It’s no secret that, thanks to the Internet, brands have more opportunity to reach audiences around the world than ever before. But while being recognized worldwide is certainly exciting, getting the right attention in global markets comes with its own list of massive marketing challenges.
“Cross-regional team collaboration is a key element in successful global marketing orchestration.”—Forbes
For example: Think about how you would feel (or have felt, as many of us have done this before) after sending an email to 100,000 contacts in your database only to find out that your subject line contained an egregious typo, causing open rates to flop. Not a good feeling.
Now think about how you would feel if you were the global brand manager responsible for localizing KFC in China, and you completely missed the fact that “finger-licking good” translates to “eat your fingers off” in Chinese. Yikes.
Your subscribers will likely forgive you for using “their” when it should have been “there,” but it’s going to be a lot tougher to explain why the Chinese market perceives KFC as synonymous with cannibalism—not to mention the millions of dollars it’s going to take to repair the misconception.
The good news is that mistakes like this can absolutely be avoided. But the solution resides—dare I say it—in a revamp of internal processes.
Now before you run away scared and angry that I suggested the impossible, listen up.
According to Forbes, one of the greatest challenges facing global marketing leaders today is cross-team collaboration:
“Cross-regional team collaboration is a key element in successful global marketing orchestration…yet nearly half (47%) of low-performing marketing organizations’ leaders cited collaboration across different teams and stakeholders as a capability weakness. Being able to take an activation that’s successful in one market and then tailor and re-deploy it to other strategic markets like Brazil or India has increasingly become a critical capability for global brands.”—”Five New Challenges for Tomorrow’s Global Marketing Leaders,” Forbes CMO Network
Digital channels have created a borderless customer experience for B2B buyers. Top-performing global marketing organizations need to know how to effectively restructure their teams and processes to ensure consistency across the customer experience, regardless of channel or physical location.
Here’s how IBM did it.
How IBM Escaped Email Hell with Kapost
As a global B2B brand with a big reputation and a lot at stake, IBM knew they needed an efficient process for content development to ensure consistency and accuracy at every touchpoint along the customer journey.
From production and translation to approvals and distribution, IBM’s internal teams needed to be aligned and able to collaborate and communicate easily.
But—as Tara Dunn, Social Business Manager at IBM, quickly realized—finding an efficient process for managing content for seven sectors with teams around the globe is a big ask.
“Everything was in email so there were lots of crossed wires,” Tara said. “We kept it together, but it was definitely labor-intensive.”
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The need to collaborate on content and initiatives with her core team, executives, and stakeholders around the world in real time was unavoidable. Tara needed a process that could work dynamically to coordinate cross-functionally and give her teams the visibility they needed into the content life cycle.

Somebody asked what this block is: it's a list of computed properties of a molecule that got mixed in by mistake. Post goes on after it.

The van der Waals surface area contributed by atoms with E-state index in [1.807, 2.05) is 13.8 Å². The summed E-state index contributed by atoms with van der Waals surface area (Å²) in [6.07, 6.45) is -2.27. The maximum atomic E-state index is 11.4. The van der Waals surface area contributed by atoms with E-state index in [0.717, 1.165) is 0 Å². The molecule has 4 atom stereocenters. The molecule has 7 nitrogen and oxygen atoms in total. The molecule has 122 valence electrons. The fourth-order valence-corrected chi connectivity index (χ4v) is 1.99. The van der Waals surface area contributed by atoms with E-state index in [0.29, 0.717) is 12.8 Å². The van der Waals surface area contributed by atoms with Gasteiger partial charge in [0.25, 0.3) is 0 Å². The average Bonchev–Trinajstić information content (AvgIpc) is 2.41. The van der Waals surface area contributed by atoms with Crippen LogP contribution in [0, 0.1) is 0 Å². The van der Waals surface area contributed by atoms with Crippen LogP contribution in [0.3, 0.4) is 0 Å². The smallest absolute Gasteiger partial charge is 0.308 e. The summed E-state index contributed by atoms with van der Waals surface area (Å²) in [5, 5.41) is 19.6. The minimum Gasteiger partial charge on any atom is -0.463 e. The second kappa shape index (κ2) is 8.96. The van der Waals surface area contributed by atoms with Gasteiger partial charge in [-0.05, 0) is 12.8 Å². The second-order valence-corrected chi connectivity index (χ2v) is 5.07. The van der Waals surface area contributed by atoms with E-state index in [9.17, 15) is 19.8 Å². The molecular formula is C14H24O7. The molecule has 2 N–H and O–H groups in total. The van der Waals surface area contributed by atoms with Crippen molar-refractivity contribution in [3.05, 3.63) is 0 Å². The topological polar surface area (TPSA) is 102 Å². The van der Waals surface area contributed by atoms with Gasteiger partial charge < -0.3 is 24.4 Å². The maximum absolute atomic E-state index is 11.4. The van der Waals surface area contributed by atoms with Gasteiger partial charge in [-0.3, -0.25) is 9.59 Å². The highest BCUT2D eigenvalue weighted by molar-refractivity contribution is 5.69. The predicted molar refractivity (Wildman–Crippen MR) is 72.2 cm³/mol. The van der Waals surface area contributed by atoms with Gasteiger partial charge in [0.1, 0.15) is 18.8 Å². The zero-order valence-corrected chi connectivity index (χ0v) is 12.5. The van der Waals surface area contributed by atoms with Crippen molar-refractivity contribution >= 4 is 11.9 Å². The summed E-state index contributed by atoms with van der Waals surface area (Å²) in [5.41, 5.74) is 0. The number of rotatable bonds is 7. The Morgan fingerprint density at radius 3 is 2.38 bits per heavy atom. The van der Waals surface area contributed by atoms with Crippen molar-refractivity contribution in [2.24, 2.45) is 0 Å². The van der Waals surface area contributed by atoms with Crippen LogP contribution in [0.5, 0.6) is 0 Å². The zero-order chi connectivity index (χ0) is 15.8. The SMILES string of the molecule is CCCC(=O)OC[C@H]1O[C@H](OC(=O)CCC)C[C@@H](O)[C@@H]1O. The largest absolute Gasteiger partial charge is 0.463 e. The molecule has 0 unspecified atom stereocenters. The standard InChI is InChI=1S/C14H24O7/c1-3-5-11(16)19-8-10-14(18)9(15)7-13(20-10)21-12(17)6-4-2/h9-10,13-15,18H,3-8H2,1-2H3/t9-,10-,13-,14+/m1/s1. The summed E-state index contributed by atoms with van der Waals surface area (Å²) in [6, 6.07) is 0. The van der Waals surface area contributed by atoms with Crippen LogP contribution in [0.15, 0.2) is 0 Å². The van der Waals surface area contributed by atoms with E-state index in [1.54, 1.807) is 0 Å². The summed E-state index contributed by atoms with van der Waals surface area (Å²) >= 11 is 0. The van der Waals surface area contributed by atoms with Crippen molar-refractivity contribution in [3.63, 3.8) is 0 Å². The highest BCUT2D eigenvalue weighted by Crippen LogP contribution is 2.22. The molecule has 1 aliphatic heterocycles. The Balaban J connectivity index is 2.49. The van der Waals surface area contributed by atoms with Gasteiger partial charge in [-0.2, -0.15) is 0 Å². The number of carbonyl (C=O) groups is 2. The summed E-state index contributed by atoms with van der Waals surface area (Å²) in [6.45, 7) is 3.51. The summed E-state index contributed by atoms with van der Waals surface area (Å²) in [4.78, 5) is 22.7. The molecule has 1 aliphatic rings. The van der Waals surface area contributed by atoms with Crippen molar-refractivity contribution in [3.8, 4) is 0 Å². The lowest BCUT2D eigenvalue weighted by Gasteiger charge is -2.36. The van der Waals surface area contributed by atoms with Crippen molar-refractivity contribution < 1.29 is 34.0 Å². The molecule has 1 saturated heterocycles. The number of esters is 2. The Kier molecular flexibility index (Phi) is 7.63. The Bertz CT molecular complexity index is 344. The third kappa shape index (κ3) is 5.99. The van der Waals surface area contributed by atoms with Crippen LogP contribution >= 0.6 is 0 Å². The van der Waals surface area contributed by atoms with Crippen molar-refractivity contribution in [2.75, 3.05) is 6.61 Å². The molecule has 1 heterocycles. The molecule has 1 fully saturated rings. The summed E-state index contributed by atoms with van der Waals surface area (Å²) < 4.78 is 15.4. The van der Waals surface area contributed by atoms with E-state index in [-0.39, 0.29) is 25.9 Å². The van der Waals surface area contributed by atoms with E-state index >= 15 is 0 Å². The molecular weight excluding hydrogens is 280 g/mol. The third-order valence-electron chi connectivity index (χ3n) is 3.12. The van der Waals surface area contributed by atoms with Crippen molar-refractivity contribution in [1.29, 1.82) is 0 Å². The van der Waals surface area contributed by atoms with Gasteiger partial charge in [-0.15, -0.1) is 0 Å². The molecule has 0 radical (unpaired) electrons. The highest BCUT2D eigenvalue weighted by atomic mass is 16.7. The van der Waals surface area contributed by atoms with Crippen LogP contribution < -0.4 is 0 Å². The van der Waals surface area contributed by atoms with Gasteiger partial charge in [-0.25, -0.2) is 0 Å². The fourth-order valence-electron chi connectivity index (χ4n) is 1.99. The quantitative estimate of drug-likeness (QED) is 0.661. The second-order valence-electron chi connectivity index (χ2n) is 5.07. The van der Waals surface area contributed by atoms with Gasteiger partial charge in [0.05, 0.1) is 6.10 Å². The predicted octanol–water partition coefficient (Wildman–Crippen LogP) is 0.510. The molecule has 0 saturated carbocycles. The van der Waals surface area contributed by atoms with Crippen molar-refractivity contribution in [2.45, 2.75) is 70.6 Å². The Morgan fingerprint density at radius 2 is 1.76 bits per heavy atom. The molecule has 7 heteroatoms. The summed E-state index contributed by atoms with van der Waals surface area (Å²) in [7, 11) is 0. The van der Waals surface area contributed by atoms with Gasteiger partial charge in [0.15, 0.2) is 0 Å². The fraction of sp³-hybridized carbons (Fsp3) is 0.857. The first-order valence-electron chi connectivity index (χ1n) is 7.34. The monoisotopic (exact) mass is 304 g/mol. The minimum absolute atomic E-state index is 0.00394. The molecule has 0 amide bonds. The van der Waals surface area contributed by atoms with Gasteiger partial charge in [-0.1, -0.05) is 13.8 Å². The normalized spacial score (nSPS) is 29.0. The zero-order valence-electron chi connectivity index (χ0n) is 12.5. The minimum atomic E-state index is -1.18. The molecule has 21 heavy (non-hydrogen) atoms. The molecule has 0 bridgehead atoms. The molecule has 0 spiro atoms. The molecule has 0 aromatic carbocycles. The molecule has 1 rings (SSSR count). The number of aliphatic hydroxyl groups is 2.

To get the visibility she needed to orchestrate her marketing initiatives across teams, Tara turned to the Kapost Content Planner. With the help of a centralized master calendar that can update in real time and be embedded into internal wikis for easy sharing, Tara could finally say goodbye to her spreadsheets and escape email hell once and for all.
Saying Goodbye to Spreadsheets
Before Kapost, Tara used spreadsheets to manually manage her publishing cycle. The process was laborious and long, at times requiring her to update cells for hours at a time. And regardless of the time she spent updating, her teams still weren’t getting the most up-to-date and accurate information.
“[The global teams] didn’t know the context,” Tara said. “Who is this for? Who is our audience? That’s completely changed. Now when they go into our Kapost content calendar, they can open it up and get all of this information in one glance.”
With Kapost, Tara can now share custom views of her editorial calendar with hundreds of IBM employees, giving them visibility into campaign plans and deadlines.
Escaping Email Hell
Email was not designed to be a workflow tool.
Using email to keep track of timelines, edits, and approvals is messy at best. To escape never-ending email hell, Tara needed a streamlined workflow that existed outside of email and allowed her to keep track of important tasks, deadlines, and comments in once place.
“Kapost has become a verb: ‘to Kapost’ something,” Tara said. “‘We’re going to Kapost this; have you Kapost-ed that?’
“[Kapost] contains our activity and streamlines our conversations in a way that allows for content to be produced with a lot more accountability,” she continued. “There’s a lot of transparency around who’s taking ownership and where to go to for a piece of content.”
Moving conversations out of email and into Kapost has not only dramatically sped up the production process with visible content deadlines, but it has also kept everyone within the organization on the same page.
“Kapost has become so useful to the point that I don’t even have to work hands-on in it,” Tara said. “I can act as a consultant and an auditor and make sure I’m there for high-level problems and issues. But the day-to-day can actually be handled by the sector leads themselves.”
Don’t let bad habits get in the way of your global marketing. Get the visibility you need to work cross-functionally in order to deliver a consistent customer experience to the world.